Music » Music Etc.

Live and Local: Catherine Denise at Sunset Station



God forgive me for overlooking Granvil Poynter and headliner Tab Benoit — I had to see Catherine Denise.

Recently elected to the Blues Hall of Fame with a ceremony at Sam’s Burger Joint on April 3, Denise caught my attention with her CD, Treat Me Like a Lady. She can play like Stevie and sing like Etta, and we’re not just talking standards here — her own compositions are genuine blues gems.

But it’s a man’s man’s man’s world, baby, and we’re in San Antonio. So Denise has to play harder. And she does.

April 17 at the San Antonio Blues Society’s annual Fiesta Blues Heritage event, she just stood there, shyly announcing her own songs and letting her fingers do the talking. She mixed solid renditions of blues standards (Freddie King’s “Me and my guitar,” Jimmie Vaughan’s “Extra Jimmies,” and Howlin’ Wolf’s “Howlin’ for my Darling,” among others), but she could’ve done a full set of her own material and the show would not have suffered a bit. Treat Me Like a Lady (she’ll release a new one in November) is full of show-stoppers, and in her set she offered a few: the confessional, hopeful “One Of These Days,” the rocking “Every Little Kiss” (in which she showed why she doesn’t need a rhythm guitar — she can do it all), and the slow, heartbreaking “If You Leave Me” make you want to go out, find the guy who did her wrong, and stake him out over a mound of fire ants. She sounds like a younger Etta James circa Love’s Been Rough On Me, and the long silences she takes after the choruses chill you to the bones.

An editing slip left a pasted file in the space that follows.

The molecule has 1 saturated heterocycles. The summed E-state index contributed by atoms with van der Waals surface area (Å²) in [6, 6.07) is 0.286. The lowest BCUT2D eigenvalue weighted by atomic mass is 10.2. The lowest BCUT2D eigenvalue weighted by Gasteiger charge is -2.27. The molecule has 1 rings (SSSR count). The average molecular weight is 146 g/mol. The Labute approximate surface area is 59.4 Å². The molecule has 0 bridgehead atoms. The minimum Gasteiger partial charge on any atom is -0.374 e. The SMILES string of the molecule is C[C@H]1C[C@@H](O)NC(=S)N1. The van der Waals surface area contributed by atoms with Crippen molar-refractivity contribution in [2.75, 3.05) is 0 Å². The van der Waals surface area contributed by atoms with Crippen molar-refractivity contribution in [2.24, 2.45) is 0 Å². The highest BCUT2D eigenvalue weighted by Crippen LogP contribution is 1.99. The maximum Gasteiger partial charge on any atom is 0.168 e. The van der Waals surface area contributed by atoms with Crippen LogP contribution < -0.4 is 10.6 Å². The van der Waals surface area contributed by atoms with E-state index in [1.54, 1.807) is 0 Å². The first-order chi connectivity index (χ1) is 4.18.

Keyboardist Scott Burns was her partner in crime for the solos, and drummer Jimmy Montemayor and bassist Ross Schlichting supported them efficiently throughout the set.

Denise’s performance had a plus: She had to follow an amazing set by South Carolina’s Sol Driven Train, the only non-blues act of the day, who set the room on fire with their Southern rock and Afro Caribbean fusion (along with a couple bluesier numbers), ending in an explosive percussion feast that mixed Cuba’s Los Muñequitos de Matanzas with Stomp! But Denise coolly did her thing and, three songs into her set, no one knew where South Carolina was.

Those who know Denise know she’s a superb guitarist, but don’t underrate her as a singer and songwriter. She’s the all-around real deal.

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